Insight Into Indigenous Inclusion At Work: A Conversation With Bob Joseph
We’ve all read about it in textbooks, scholarly articles and talked about it at conferences. But what does the word really mean?
PeoplaTalk caught up with Bob Joseph, President of Indigenous Corporate Training Inc. to learn more about the work he’s doing, what the indigenous experience is like in the workplace and how we can all gain a better understanding of one and other.
1- Tell me a little bit about your organization and what kinds of things you’re working on right now?
We provide Indigenous relations training to government departments, organizations and individuals. Lately, we’ve been busy pivoting to e-Training and virtual classroom formats to continue to meet our clients’ needs in this new reality.
2- It’s often said that we can learn even while teaching others, in your time teaching others, what are some of the things you’ve learned?
I’ve learned to answer questions in a way that is really non-threatening. In this field of training, there are always awkward thoughts or questions that people have been wondering about. People don’t learn by stern voices and condemnation. They learn by being provided accurate information and being allowed to form their own conclusions.
I’ve also learned that sometimes the learners themselves have the best answers because they may not have any confinements or restraints so they can have ideas that are original and new to me.
3- In 2019, statistics showed that the unemployment rate for Indigenous people was nearly double the National average, why do you think that is? How do we fix it?
When we look at the employment situation, past policies have a lot to do with it. Much of it stems from the Indian Act policies such as the residential schools. My parents’ time at residential school was a negative experience. Those experiences resulted in them not placing a lot of value on education. As we go forward, I’m hoping that Indigenous Peoples will see the value of education in helping promote, strengthen and grow their cultures, and that they won’t see it as a threat to their identity as my parents did.
I think if we could find some way to help with tutoring, coaching and mentoring kids whose parents didn’t benefit from a full education. Anything that will help kids stay in school, graduate and/or pursue higher education so that they would find meaningful employment. I’m thinking of funded programs or maybe just well-meaning Canadians who would volunteer to tutor Indigenous kids and fill in that gap.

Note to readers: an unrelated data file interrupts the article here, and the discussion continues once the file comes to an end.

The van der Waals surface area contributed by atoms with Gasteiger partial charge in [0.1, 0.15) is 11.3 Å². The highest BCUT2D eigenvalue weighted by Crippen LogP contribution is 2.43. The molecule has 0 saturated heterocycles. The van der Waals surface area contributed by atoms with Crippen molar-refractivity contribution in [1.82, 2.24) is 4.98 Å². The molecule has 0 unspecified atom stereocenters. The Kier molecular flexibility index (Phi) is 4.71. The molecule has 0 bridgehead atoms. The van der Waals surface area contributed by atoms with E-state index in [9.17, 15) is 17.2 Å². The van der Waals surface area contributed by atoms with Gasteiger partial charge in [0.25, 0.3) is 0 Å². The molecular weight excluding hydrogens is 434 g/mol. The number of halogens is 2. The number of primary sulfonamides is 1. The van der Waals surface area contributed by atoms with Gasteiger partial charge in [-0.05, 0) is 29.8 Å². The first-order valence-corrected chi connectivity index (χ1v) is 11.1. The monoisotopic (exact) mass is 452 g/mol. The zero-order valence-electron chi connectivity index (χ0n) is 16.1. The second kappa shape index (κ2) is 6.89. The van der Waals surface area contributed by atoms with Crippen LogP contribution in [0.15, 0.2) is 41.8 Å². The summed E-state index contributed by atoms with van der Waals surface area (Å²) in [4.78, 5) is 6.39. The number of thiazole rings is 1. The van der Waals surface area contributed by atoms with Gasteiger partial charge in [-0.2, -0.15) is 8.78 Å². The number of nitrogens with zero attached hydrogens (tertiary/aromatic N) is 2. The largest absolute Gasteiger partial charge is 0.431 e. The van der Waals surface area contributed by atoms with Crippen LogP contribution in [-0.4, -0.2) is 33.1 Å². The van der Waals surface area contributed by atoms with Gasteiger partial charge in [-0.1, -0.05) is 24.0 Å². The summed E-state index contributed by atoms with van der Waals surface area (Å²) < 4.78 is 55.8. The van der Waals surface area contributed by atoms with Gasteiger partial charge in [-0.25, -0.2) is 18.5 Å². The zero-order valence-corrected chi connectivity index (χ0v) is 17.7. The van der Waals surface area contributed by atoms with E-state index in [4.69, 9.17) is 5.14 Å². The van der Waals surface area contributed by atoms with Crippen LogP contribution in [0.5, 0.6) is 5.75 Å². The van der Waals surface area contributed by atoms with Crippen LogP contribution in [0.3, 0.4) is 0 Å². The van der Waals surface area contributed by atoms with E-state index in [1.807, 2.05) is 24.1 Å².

Better funding for schools on the reserves would also help. They don’t get the same funding as K-through-12 schools do in other jurisdictions.
4- If an organization wanted to encourage more Indigenous candidates to apply for positions, what are some things they could do?
Organizations could ask for self-identification of Indigenous candidates. That way they’d be able to say okay here’s an Indigenous candidate, let’s have a chat with them and make sure they’re ready for the interview. Offer some job interview coaching and mentoring. And if they don’t have the right credentials at the time, we recommend you tell them that you like them and that you will work with them so that they can get the skills required.
Do a long-range opportunity analysis and share the analysis of the identified needs with Indigenous educators and Indigenous skills employment training centres. For example, a powerline company may project that within three years they will need 50 powerline technicians. That is valuable information for a skills training centre.
5- Everyone’s experiences will be different, but can you try to put into words what it’s like for an Indigenous person to be in an organization when they may be the only person who looks or talks like them?
I can tell you from my own experience it was different. Neither of my parents worked in a corporation or a government office so that made it hard for me to even understand what I was going into when I landed an office job with a large utility firm. I had no idea about corporate policies such as dress codes. I am still grateful to my first manager who really helped me understand what was expected of me because the time they took with me was critical to my success in that organization.